DON PEDRO: Look, here she comes. BENEDICK: Will your grace command me any service to the worl’d end? I will fetch you a tooth-picker now from the furthest inch of Asia, do you any embassage to the Pigmies, rather than hold three words’ conference with this harpy. You have no employment for me?
DON PEDRO: None, but to desire your good company. BENEDICK: O God sir, here’s a dish I love not: I cannot endure my Lady Tongue.
BENEDICK: I do much wonder, that one man, seeing how much another man is a fool when he dedicates his behaviors to love, will, after he had laughed at such shallow follies in others, become the argument of his own scorn by falling in love: and such a man is Claudio. I have known where there was no music with him but the drum and the pipe, and now he had rather hear the tabor and the pipe. He was wont to speak plain and the the purpose, like an honest man and a solider, and now his words are a very fantastical banquet, just so many strange dishes. May I be so converted and see with these eyes? I think not: I shall never make me such a fool. One woman is fair, yet I am well; another is wise, yet I am well; another virtuous, yet I am well; but till all graces be in one woman, one woman shall not come near my grace. Rich she shall be, that’s certain; wise, or I’ll none; virtuous, or I’ll never cheapen her; fair, or I’ll never look on her; mild, or come not near me; an excellent musician, and her hair shall be of what color it so pleases God. Ha! The prince and Monsieur Love! I will hide me.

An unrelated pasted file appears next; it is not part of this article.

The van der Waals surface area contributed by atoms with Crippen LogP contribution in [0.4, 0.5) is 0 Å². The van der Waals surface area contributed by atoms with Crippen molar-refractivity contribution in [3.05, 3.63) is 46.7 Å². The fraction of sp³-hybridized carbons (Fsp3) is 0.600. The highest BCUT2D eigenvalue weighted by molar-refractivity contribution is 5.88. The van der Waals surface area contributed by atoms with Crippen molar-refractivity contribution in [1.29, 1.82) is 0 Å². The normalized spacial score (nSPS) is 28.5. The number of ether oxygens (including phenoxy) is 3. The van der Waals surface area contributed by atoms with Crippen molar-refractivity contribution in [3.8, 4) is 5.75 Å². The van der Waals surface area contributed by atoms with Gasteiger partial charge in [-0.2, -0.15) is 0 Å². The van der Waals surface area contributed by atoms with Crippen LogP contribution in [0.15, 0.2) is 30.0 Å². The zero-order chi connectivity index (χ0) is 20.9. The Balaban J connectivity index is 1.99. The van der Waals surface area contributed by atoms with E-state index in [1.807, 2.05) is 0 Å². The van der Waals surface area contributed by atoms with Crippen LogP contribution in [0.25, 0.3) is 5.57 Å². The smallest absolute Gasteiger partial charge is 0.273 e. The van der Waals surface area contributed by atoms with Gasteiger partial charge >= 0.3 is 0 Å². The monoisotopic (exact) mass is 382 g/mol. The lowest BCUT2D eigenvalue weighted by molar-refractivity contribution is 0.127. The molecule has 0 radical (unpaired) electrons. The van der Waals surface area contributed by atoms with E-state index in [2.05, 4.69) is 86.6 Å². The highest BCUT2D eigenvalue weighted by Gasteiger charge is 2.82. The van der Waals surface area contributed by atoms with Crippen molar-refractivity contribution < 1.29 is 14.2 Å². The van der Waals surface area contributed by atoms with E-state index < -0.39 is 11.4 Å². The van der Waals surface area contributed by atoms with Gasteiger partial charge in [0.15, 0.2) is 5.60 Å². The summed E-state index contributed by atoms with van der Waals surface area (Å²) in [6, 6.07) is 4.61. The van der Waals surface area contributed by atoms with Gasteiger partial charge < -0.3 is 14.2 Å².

SINGERS: …Into Hey nonny, nonny. BENEDICK: Now, divine air! Now is his soul ravished! Is it not strange that sheeps’ guts should hale souls out of men’s bodies? Well, a horn for my money, when all’s done.
DON PEDRO: Ha, no, no faith; thou singest well enough. BENEDICK: An they had been dogs that should have howled thus, they would have hanged them.